Wouldn’t it be great if your patients marketed your practice for you? Whilst a ready supply of celebrities willing to share their experience of undertaking orthodontic treatment cannot be guaranteed, what you might find is that you have a number of patients with a good following on social media or their blogs who are only too willing to help you promote your practice. In this article, we will explore what you should consider before working with influencers and how to best utilise this opportunity to market your practice.

Authentic marketing

There has been a movement in recent years towards authenticity and brands that utilise this in their marketing, find their message resonates more easily with those no longer influenced by polished advertising. And what better way to deliver the message about the experience of undertaking treatment at your practice than through the words and images of a patient who already has an audience of like-minded loyal followers. 

It is not uncommon for people to quickly develop a presence on social media based on the quality and relevance of content they put out, and if they get this right, follower numbers can grow quite rapidly. These content creators are often referred to as micro-influencers as they have the ability, on a smaller scale, to influence the habits and purchasing decisions of their followers. 

Most micro-influencers understand the value they can bring to a business they associate with and will likely be well prepared for any discussions with the practice about promoting their experience of treatment there. Unless you understand the benefits and risks of this relationship, you could easily find yourself at a disadvantage and not making the best use of the opportunity.

Where to start 

Firstly, before offering reduced price or free treatment, consider what benefits the influencer can bring to your practice. A high follower count is not always an indication of high influence so make sure you take time to review their channels and to look at how well followers engage with the influencer and just as importantly, how well the influencer engages with their followers. 

When recently looking at the effectiveness of an influencer who was promoting their orthodontic treatment, we found that their followers were commenting on their great progress and asking about where they were undertaking treatment but the influencer was not responding to their comments. In this example, it would be difficult to qualify the benefits the practice would be receiving from their investment in this relationship.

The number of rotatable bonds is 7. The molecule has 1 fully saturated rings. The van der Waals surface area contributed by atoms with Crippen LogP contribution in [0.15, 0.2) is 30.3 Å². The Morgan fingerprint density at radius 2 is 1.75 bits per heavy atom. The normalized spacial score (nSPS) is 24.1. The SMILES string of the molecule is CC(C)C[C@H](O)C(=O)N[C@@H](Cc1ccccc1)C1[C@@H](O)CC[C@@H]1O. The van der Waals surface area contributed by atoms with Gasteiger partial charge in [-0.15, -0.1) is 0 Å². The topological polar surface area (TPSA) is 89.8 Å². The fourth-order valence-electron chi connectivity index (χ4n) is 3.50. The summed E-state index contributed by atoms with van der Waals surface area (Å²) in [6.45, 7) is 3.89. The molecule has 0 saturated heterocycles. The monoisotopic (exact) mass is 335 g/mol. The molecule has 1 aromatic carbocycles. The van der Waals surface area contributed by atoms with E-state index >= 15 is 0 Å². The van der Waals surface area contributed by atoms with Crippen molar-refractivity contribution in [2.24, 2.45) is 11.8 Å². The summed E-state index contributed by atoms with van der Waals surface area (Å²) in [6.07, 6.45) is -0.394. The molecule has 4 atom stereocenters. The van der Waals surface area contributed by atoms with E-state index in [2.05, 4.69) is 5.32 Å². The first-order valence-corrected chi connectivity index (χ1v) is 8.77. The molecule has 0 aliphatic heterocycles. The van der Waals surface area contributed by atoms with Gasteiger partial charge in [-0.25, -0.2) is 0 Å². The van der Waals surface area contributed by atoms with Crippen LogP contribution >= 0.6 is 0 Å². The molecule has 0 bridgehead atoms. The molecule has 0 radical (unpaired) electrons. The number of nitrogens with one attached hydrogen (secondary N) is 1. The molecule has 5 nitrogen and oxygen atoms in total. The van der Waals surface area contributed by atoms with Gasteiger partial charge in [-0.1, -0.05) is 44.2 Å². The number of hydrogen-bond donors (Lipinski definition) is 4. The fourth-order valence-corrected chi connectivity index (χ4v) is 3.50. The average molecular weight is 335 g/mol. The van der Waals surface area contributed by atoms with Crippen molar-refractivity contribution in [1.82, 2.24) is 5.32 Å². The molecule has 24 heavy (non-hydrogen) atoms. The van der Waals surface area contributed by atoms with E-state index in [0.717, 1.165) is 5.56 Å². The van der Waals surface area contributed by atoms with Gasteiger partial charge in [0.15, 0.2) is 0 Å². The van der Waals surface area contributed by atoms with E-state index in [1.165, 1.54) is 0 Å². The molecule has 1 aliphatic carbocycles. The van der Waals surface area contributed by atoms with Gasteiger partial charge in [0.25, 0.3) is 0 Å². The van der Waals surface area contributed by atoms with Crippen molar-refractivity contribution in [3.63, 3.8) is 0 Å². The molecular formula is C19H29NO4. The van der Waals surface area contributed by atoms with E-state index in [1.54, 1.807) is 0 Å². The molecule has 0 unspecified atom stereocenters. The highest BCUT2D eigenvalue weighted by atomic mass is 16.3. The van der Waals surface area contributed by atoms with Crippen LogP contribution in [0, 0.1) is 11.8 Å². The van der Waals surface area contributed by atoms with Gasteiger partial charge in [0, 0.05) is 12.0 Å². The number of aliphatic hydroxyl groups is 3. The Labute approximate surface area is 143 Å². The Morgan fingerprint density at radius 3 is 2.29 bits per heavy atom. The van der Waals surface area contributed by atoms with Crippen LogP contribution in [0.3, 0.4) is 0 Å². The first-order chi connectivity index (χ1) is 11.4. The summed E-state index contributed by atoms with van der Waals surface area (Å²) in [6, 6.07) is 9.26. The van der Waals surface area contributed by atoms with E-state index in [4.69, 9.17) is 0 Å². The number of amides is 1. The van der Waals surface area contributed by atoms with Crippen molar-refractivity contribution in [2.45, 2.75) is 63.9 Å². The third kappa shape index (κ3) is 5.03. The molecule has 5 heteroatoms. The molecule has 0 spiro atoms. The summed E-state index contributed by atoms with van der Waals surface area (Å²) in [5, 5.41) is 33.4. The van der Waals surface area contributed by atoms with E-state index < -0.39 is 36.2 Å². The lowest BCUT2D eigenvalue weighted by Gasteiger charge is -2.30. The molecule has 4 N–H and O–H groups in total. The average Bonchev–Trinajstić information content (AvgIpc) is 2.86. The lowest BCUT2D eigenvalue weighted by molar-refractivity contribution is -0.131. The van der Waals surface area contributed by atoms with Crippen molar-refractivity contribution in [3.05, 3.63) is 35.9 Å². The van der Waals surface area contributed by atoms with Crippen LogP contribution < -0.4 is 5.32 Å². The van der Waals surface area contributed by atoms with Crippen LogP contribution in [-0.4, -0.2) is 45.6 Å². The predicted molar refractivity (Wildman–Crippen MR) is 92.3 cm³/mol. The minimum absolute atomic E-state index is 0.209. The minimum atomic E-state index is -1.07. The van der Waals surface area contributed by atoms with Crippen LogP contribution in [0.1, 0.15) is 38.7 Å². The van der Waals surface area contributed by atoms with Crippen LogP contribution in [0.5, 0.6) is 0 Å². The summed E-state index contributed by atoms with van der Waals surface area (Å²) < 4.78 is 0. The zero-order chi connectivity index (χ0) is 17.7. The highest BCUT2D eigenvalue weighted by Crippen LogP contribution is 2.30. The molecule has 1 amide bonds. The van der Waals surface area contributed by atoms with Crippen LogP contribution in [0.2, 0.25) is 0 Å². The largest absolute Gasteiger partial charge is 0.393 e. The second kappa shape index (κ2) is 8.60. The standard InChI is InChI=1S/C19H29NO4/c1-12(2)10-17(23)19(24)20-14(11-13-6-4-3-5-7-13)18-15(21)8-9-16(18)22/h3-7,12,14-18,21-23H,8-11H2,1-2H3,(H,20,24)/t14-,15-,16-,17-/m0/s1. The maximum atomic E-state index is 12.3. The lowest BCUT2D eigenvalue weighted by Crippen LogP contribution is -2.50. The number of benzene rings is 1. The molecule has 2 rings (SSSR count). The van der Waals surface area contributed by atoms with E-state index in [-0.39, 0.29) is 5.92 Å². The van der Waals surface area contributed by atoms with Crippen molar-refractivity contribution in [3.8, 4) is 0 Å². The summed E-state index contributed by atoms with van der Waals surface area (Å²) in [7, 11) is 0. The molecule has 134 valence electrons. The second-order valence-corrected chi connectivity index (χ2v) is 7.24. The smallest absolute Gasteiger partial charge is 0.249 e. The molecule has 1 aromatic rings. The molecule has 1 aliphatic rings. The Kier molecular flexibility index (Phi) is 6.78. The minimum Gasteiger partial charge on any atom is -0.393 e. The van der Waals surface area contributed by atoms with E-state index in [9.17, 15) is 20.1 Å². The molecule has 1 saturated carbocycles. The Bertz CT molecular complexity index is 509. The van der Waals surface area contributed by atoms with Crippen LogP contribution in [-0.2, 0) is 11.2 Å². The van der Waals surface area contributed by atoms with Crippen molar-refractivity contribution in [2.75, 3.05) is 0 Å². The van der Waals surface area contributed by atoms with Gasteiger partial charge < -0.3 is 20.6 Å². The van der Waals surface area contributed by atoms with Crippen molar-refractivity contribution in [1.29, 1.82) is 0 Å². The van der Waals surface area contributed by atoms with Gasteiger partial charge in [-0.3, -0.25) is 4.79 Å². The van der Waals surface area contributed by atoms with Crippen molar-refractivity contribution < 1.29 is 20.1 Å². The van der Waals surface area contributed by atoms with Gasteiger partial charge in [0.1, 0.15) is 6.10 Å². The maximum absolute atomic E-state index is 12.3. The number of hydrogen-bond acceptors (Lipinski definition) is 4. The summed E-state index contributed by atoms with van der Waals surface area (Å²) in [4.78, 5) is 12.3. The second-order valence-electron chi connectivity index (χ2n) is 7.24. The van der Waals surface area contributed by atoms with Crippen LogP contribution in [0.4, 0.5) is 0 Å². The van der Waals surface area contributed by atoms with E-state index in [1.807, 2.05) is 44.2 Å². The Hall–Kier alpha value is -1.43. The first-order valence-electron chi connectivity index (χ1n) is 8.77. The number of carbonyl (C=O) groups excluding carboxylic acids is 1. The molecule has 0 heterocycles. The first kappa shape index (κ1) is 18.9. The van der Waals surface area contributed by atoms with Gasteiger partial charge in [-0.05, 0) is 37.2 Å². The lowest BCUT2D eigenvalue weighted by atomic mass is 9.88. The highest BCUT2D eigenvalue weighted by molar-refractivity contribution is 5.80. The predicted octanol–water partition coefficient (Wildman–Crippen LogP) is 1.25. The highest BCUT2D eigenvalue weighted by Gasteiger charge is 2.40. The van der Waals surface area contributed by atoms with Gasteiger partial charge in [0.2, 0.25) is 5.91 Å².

When looking at the influencer’s channel, make sure their brand values are aligned to your own. Are they expressing views and opinions which might cause your other patients to question why you are working with this influencer? Does the content and styling reflect the image you are trying to portray about treatments offered and does their audience reflect the demographic you are trying to attract? 

Once you have established the potential to work with this influencer, you will need to think about the potential return and what the influencer is looking to get out of the relationship. Often, they will be looking for lower-cost or free treatment but not always so it is worth checking before making assumptions. Your return can be difficult to measure unless you accurately track the source of all your enquiries so think about setting up a separate landing page on your website particularly if the influencer suggests devising a unique special offer to promote to their followers.

It is important that you agree expectations in your discussion about the quality, quantity, and frequency of posts during treatment. You might feel that monthly updates about their progress and the wonderful experience of undertaking treatment at your practice may be a fair exchange for discounted treatment but the influencer might consider one post at the start and one at the end adequate exposure. These expectations, on both sides, need to be agreed before entering into an agreement. 

You also need to think about what will happen if something goes wrong during treatment or the influencer is unhappy with how they are being looked after. You don’t want to find out about this via their 100K+ followers so you need to make sure this is thought about and covered during negotiations.

Supporting the process

Once you have reached agreement on the details of the relationship, give some thought to how you can help the influencer to create great content. If they have a YouTube channel, they will likely want to film part of the process and for this, you probably need to allow more time so they can get the content they are looking for. You might also need to help them understand the process and what to expect during treatment so again, make it easy for them to promote your practice by volunteering information that enhances the experience.

Once they have started sharing content, show an interest, and like and comment on their posts. This will help to link your two brands and gives you an opportunity to share thoughts and ideas about future posts during their next appointment. Look at the comments from their followers and consider what you can learn from the questions being asked? Does your own social media and website address these questions and if not, how can you create interesting content that aligns with the needs of those who are expressing an interest in treatment?

Working with influencers can be a rewarding experience and one that creates great exposure for your practice. There is some wonderful content on social media from influencers who have had treatment and the practices who regularly use this form of marketing have seen more new patients starting treatment as a result of it. For the cost of a discounted treatment fee, could this be something to think about in 2020? 

This first article first appeared in the Jan/Feb 2020 edition of Orthodontic Practice